Increasingly, anthropologists are less resistant towards their ‘expert’ identity in their research spaces and are connecting more directly to applied research aims. Working with local populations and organizations to create locally informed change has gained traction and presents another opportunity for social anthropology to interplay with connecting social sciences as the desire and commitment for action research gains momentum. Applied anthropology within SfD promotes the discipline within meso and macro levels of SfD, particularly within institutional structures, beyond the assumed place of social anthropology at the grassroots level (Green, 2003). In another twist to traditional anthropological research, the requirement to explore unknown peoples, cultures, and societies is being contested. At home, ethnography has recently gained traction as a pursuit to gain insight within more familiar yet complex social systems manifested through community sport participation (Dyck, 2012).
Social anthropology has at times sat awkwardly within a fast paced and highly institutionalized SfD sector. The key challenges lie in the requirement for long-term and immersive engagement within fieldwork spaces, a luxury and privilege that many scholars struggle to secure due to funding limitations and the pressures of time. Whilst the intricate and rich findings are often very desirable to academic peers, policymakers, and practitioners, the drive for quantitative validation and the formalized framing of results often leaves anthropological knowledge fixed in the realm of context as opposed to intelligence that can be applied to wider debates and more pragmatic endeavours. Due to this, collaboration with other disciplines allows exploratory approaches, like social anthropology, to thrive and translate to multiple audiences.
Management scholars analyze the managerial aspects of SfD projects, including the specific tactics, strategies, and implications of sport-related development work that underpin many contemporary initiatives (Schulenkorf, 2017). The increasing prominence of management as an area of study within SfD is important for a number of reasons, including current and future planning of projects as well as a strategic move towards growing, leveraging, and sustaining SfD programs and events for (wider) community benefit (e.g., Misener et al., 2015; Schulenkorf, 2012; Spaaij, 2012; Welty Peachey et al., 2015). Key questions asked by management scholars therefore include: How are SfD programs designed and implemented to achieve desired outcomes? How can we strategically plan for sustained project delivery? How are communities best empowered to manage programs independently of external support? And which partnerships are critical to grow and leverage program opportunities?
The abovementioned questions indicate that research on managerial aspects in SfD has largely taken a qualitative stance. In particular, social constructivism and interpretive modes of inquiry have been applied which acknowledge that reality is socially constructed, difficult to measure, and best understood in context (Glesne, 1999; Schulenkorf et al., 2020). In line with this qualitative stance, the preferred research methods in SfD management have been interviews and focus group discussions, together with observations and document reviews. However, in recent years there have been calls for new and innovative approaches to research across socio-managerial aspects of sport (Hoeber & Shaw, 2017), including SfD-related investigations that feature Indigenous methodologies, participant action research, auto-ethnographies, photo or video documentations, children’s drawings, reflective journal pieces, or different forms of art, drama, and dance. Although some progress has been made, engagement with non-conventional methods still deserves more attention from SfD management scholars.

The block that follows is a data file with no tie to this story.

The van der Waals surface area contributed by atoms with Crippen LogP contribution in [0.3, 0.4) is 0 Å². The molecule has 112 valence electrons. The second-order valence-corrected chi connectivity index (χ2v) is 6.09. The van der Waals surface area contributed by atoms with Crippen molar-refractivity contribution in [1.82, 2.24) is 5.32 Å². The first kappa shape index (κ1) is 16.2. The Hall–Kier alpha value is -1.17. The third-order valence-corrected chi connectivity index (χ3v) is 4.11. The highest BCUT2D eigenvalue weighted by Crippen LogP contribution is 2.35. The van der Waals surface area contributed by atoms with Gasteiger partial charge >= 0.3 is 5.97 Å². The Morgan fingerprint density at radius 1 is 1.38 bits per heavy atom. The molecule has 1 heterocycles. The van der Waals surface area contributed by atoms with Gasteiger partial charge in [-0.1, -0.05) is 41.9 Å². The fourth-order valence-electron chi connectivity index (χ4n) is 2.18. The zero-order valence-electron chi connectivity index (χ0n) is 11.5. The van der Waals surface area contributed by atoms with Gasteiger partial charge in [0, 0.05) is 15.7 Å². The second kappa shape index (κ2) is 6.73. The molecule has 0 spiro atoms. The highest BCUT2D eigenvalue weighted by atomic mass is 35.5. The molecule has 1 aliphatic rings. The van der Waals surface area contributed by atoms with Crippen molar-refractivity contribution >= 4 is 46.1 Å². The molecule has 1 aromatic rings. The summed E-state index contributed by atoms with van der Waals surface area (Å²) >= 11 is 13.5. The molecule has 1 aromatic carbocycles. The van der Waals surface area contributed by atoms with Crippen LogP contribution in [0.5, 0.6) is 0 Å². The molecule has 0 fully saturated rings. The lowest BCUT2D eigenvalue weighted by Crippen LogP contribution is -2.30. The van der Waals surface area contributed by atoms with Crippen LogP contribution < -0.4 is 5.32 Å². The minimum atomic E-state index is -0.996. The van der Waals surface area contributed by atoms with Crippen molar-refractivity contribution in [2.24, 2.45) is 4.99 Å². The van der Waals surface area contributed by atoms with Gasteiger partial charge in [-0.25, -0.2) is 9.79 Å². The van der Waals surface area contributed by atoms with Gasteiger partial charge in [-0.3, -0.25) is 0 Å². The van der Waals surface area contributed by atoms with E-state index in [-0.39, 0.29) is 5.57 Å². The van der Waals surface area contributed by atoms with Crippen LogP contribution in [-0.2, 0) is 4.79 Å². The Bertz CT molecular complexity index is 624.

Overall, a great variety of managerial topics has been covered by SfD scholars, but a recent review of literature categorized socio-managerial research under the following four headings: (a) SfD programming and design, (b) sustainable management and capacity building, (c) creating and leveraging impacts and outcomes, and (d) conceptual/theoretical advancements (Schulenkorf, 2017). Importantly, the review also suggested that future studies could more closely attend to the managerial concepts of leadership, entrepreneurship, and Design Thinking to maximize the potential of sport to contribute to innovative and sustained development outcomes. Five years later, all three areas have indeed received increased attention by management scholars. First, leadership is today perhaps the fastest-growing space in SfD management; it includes a variety of investigations into leadership practices and approaches, including shared leadership (Jones et al., 2018, Kang & Svensson, 2019; Svensson et al., 2019), servant leadership (Welty Peachey & Burton, 2017; Welty Peachey et al., 2018), and new conceptualizations such as cross-border leadership (Frawley et al., 2019). Entrepreneurship studies have also started to emerge more prominently, including discussions on cause champions and accelerators and their (managerial) roles as social and peace entrepreneurs (Cohen & Welty Peachey, 2015; McSweeney, 2020; Svensson & Seifried, 2017; Whitley & Welty Peachey, 2020). Finally, the concept of Design Thinking has gained some traction, too, with scholars interested in the organization and implementation of SfD-related innovation (Joachim et al., 2020, 2021).